Neonatal screening for severe primary immunodeficiency

Severe combined immunodeficiency is a medical emergency requiring urgent bone marrow transplantation and avoidance of live vaccines, such as the oral polio and bacille Calmette-Guerin (BCG), routinely given at birth. The total lymphocyte count may be used to screen for severe combined immunodeficiency. While routine screening is not practised in South Africa, it should be essential for any child born to a mother who has previously lost an infant owing to an infectious cause. Neonatal screening for T lymphopenia by molecular methods from dried blood spots is available in some areas of the USA. (9)

General principles of management (1)

Supportive

* Prevent infections with prophylactic antibiotics and/or antifungals. The choice of antimicrobial will depend on the immune defect. Penicillin is commonly used for late complement factor deficiencies, cotrimoxazole and itraconazole for chronic granulomatous disease and co-trimoxazole for T cell defects.

* Treat infections promptly and aggressively. Antibiotics should be prescribed in accordance with microbiological culture and drug sensitivity testing.

* Give nutritional support, as micro nutrients such as zinc, vitamin D and vitamin A are required for immune function.

* Use only irradiated blood products for transfusions to prevent possible graft versus host disease.

* Avoid the use of live attenuated vaccines, e.g. oral polio, BCG, measles, mumps, rubella, varicella or rotavirus, in any patient with T cell or severe immunodeficiency to prevent vaccine associated infections. Live vaccines should be avoided whenever there is a family history of severe PID.

* Do a chest X-ray to exclude the presence of chronic lung disease.

* Notify patients on the South African PID register.

* Refer the patient for specific treatment. The laboratory can assist with referral details.

Specific

* B lymphocyte and antibody deficiencies: Lifelong intravenous or subcutaneous immunoglobulin supplementation.

* SCID: Haematopoietic stem cell transplant from an HLA identical sibling. Gene therapy has been shown to be successful, as immune reconstitution was achieved in children with SCID. However, it is not yet routinely used as a therapeutic modality as it caused lymphoma in some recipients.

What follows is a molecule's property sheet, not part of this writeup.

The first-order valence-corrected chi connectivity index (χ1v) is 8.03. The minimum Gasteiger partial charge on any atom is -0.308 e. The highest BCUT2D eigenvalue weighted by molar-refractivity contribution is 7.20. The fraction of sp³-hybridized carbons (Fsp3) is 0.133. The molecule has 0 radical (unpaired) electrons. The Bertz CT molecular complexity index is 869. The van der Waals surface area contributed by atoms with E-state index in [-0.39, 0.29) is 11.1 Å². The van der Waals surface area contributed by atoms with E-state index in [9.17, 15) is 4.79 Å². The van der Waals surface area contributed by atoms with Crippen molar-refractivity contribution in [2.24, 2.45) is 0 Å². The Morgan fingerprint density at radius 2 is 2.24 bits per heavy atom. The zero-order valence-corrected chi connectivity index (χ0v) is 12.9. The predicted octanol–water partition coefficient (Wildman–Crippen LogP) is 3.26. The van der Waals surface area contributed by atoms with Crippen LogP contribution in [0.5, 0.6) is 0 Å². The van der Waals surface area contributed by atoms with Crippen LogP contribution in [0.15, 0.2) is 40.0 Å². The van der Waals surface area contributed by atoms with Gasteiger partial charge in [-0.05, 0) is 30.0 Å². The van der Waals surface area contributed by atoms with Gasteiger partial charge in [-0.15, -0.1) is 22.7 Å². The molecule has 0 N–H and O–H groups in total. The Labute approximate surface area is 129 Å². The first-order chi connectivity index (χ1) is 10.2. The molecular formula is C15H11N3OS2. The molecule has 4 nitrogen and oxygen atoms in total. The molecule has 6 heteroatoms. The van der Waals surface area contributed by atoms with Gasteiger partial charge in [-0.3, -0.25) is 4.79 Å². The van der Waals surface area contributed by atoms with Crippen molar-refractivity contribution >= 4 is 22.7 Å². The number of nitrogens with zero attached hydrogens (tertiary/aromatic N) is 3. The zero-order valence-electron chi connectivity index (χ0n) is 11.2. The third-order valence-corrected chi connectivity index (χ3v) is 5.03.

* Phagocytic defects: Interferon gamma supplementation.

RELATED ARTICLE: IN A NUTSHELL

* PIDs are caused by genetic defects in the immune system.

* Suspect PID in any individual with SPUR (Severe, Persistent, Unusual and Recurrent infections).

* PIDs cause severe morbidity and irreversible infection-related pathology, which can be prevented by early diagnosis.

* Simple screening assays to assist with diagnosis are available. Screening tests include a full blood count and differential, enumeration of B, T and natural killer (NK) cells, quantitation of immunoglobulins and measurement of complement components.

* Laboratory work-up should be guided by the history and examination.

* Appropriate therapeutic options to treat, prevent organ pathology and improve quality of life are available.

* Antibody deficiencies are the most common PIDs and are easily treated with immunoglobulin supplementation.

* Avoid live vaccines in patients with severe PIDs.

* Treat infections aggressively and use prophylactic antimicrobials to prevent new infections.

Acknowledgement: Manuscript writing course supported by the NIAID P30-A150410 University of North Carolina Center for AIDS Research.

Suvarna Buldeo, MB ChB, DTMH, FCPathClin, MMed (ClinPath)

Clinical Pathologist, Molecular Medicine and Haematology Department, National Health Laboratory Service and Faculty of Health Sciences, University of the Witwatersrand, Johannesburg

Suvarna Buldeo has a special interest in the diagnosis of immunological conditions, especially primary immunodeficiency diseases. She attended the Basic and Advanced Courses in Clinical Immunology hosted by the Federation of Clinical Immunology Societies, USA, and completed a fellowship in Clinical Immunology at the University of Utah. She hopes to use the knowledge gained to improve immunology diagnostic services in South Africa.

Melinda Suchard, BSc, MB BCh, FCPath (SA) Clin, MMed (Clin), DTM&H

Clinical Pathologist, Molecular Medicine and Haematology Department, National Health Laboratory Service and Faculty of Health Sciences, University of the Witwatersrand

Melinda Suchard has an interest in flow cytometry, particularly its application to infectious disease immunology and immunoregulation. She is currently registered for a PhD, the aim of which is development of a novel method to enumerate antigen-specific T lymphocytes. Other research interests include detection of regulatory T cells and indoleamine 2,3 dioxygenase. Dr Suchard runs a diagnostic flow cytometry laboratory for kidney transplant immunology. She co-ordinates a Short Course in Basic and Advanced Immunology for clinicians and scientists at Wits and hopes to see immuno-pathology become an HPCSA-accredited medical specialty.

Monika Esser, MMed Paed (Rheum)

Specialist Rheumatologist, Head, Immunology Unit, Medical Microbiology Division, National Health Laboratory Service and Faculty of Health Sciences, Stellenbosch University, Tygerberg, W Cape

Monika Esser's interests are primary immunodeficiencies and rheumatological disorders of childhood.

Correspondence to: S Buldeo (Suvarna.Buldeo@nhls.ac.za)
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Author:Buldeo, Suvarna; Suchard, Melinda; Esser, Monika
Publication:CME: Your SA Journal of CPD
Date:Aug 1, 2012
Words:2288